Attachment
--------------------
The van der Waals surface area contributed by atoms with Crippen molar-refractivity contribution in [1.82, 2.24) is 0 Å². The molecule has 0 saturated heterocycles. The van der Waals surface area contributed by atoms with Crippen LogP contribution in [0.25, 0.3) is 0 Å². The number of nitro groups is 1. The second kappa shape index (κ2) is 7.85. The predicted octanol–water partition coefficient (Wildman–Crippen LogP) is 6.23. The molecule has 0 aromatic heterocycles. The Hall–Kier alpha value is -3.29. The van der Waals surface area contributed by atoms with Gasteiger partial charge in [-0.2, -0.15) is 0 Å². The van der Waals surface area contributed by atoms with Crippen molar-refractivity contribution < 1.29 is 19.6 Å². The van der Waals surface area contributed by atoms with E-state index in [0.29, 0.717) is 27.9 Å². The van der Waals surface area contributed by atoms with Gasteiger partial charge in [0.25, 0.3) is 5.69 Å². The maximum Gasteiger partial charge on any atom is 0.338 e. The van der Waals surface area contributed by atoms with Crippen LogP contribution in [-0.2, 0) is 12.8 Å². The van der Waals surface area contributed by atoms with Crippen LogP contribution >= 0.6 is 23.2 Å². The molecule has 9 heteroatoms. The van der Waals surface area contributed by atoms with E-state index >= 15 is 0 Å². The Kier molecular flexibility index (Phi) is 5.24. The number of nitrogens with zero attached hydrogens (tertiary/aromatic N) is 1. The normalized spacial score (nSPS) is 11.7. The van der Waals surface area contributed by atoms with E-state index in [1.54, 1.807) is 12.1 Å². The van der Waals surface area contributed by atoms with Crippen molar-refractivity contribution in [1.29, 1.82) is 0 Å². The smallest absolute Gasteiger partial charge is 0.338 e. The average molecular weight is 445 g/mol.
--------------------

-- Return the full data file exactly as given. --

The van der Waals surface area contributed by atoms with Crippen molar-refractivity contribution in [1.82, 2.24) is 0 Å². The molecule has 0 saturated heterocycles. The van der Waals surface area contributed by atoms with Crippen LogP contribution in [0.25, 0.3) is 0 Å². The number of nitro groups is 1. The second kappa shape index (κ2) is 7.85. The predicted octanol–water partition coefficient (Wildman–Crippen LogP) is 6.23. The molecule has 0 aromatic heterocycles. The Hall–Kier alpha value is -3.29. The van der Waals surface area contributed by atoms with Gasteiger partial charge in [-0.2, -0.15) is 0 Å². The van der Waals surface area contributed by atoms with Crippen molar-refractivity contribution < 1.29 is 19.6 Å². The van der Waals surface area contributed by atoms with E-state index in [0.29, 0.717) is 27.9 Å². The van der Waals surface area contributed by atoms with Gasteiger partial charge in [0.25, 0.3) is 5.69 Å². The maximum Gasteiger partial charge on any atom is 0.338 e. The van der Waals surface area contributed by atoms with Crippen LogP contribution in [-0.2, 0) is 12.8 Å². The van der Waals surface area contributed by atoms with Crippen LogP contribution >= 0.6 is 23.2 Å². The molecule has 9 heteroatoms. The van der Waals surface area contributed by atoms with E-state index >= 15 is 0 Å². The Kier molecular flexibility index (Phi) is 5.24. The number of nitrogens with zero attached hydrogens (tertiary/aromatic N) is 1. The normalized spacial score (nSPS) is 11.7. The van der Waals surface area contributed by atoms with E-state index in [1.54, 1.807) is 12.1 Å². The van der Waals surface area contributed by atoms with Crippen molar-refractivity contribution in [1.29, 1.82) is 0 Å². The smallest absolute Gasteiger partial charge is 0.338 e. The average molecular weight is 445 g/mol.